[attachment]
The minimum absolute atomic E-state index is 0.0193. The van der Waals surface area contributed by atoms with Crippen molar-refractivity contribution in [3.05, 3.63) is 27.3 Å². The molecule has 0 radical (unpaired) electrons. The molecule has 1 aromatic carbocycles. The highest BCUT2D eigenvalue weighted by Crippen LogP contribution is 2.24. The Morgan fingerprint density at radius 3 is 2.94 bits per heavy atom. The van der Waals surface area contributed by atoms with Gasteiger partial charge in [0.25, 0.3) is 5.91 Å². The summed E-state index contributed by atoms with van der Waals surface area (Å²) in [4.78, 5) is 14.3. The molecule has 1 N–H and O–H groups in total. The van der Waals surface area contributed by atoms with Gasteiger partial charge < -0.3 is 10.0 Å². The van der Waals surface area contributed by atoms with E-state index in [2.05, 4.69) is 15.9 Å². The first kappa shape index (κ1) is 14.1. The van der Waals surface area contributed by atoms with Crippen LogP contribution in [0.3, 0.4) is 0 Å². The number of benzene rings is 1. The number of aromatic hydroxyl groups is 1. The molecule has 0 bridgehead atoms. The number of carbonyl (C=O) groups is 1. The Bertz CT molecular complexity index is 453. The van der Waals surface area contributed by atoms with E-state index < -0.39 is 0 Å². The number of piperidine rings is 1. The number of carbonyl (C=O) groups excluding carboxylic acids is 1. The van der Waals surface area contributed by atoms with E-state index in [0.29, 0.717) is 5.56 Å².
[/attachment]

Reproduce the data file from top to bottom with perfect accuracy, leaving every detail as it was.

The minimum absolute atomic E-state index is 0.0193. The van der Waals surface area contributed by atoms with Crippen molar-refractivity contribution in [3.05, 3.63) is 27.3 Å². The molecule has 0 radical (unpaired) electrons. The molecule has 1 aromatic carbocycles. The highest BCUT2D eigenvalue weighted by Crippen LogP contribution is 2.24. The Morgan fingerprint density at radius 3 is 2.94 bits per heavy atom. The van der Waals surface area contributed by atoms with Gasteiger partial charge in [0.25, 0.3) is 5.91 Å². The summed E-state index contributed by atoms with van der Waals surface area (Å²) in [4.78, 5) is 14.3. The molecule has 1 N–H and O–H groups in total. The van der Waals surface area contributed by atoms with Gasteiger partial charge < -0.3 is 10.0 Å². The van der Waals surface area contributed by atoms with E-state index in [2.05, 4.69) is 15.9 Å². The first kappa shape index (κ1) is 14.1. The van der Waals surface area contributed by atoms with Crippen LogP contribution in [0.3, 0.4) is 0 Å². The number of benzene rings is 1. The number of aromatic hydroxyl groups is 1. The molecule has 0 bridgehead atoms. The number of carbonyl (C=O) groups is 1. The Bertz CT molecular complexity index is 453. The van der Waals surface area contributed by atoms with E-state index < -0.39 is 0 Å². The number of piperidine rings is 1. The number of carbonyl (C=O) groups excluding carboxylic acids is 1. The van der Waals surface area contributed by atoms with E-state index in [0.29, 0.717) is 5.56 Å².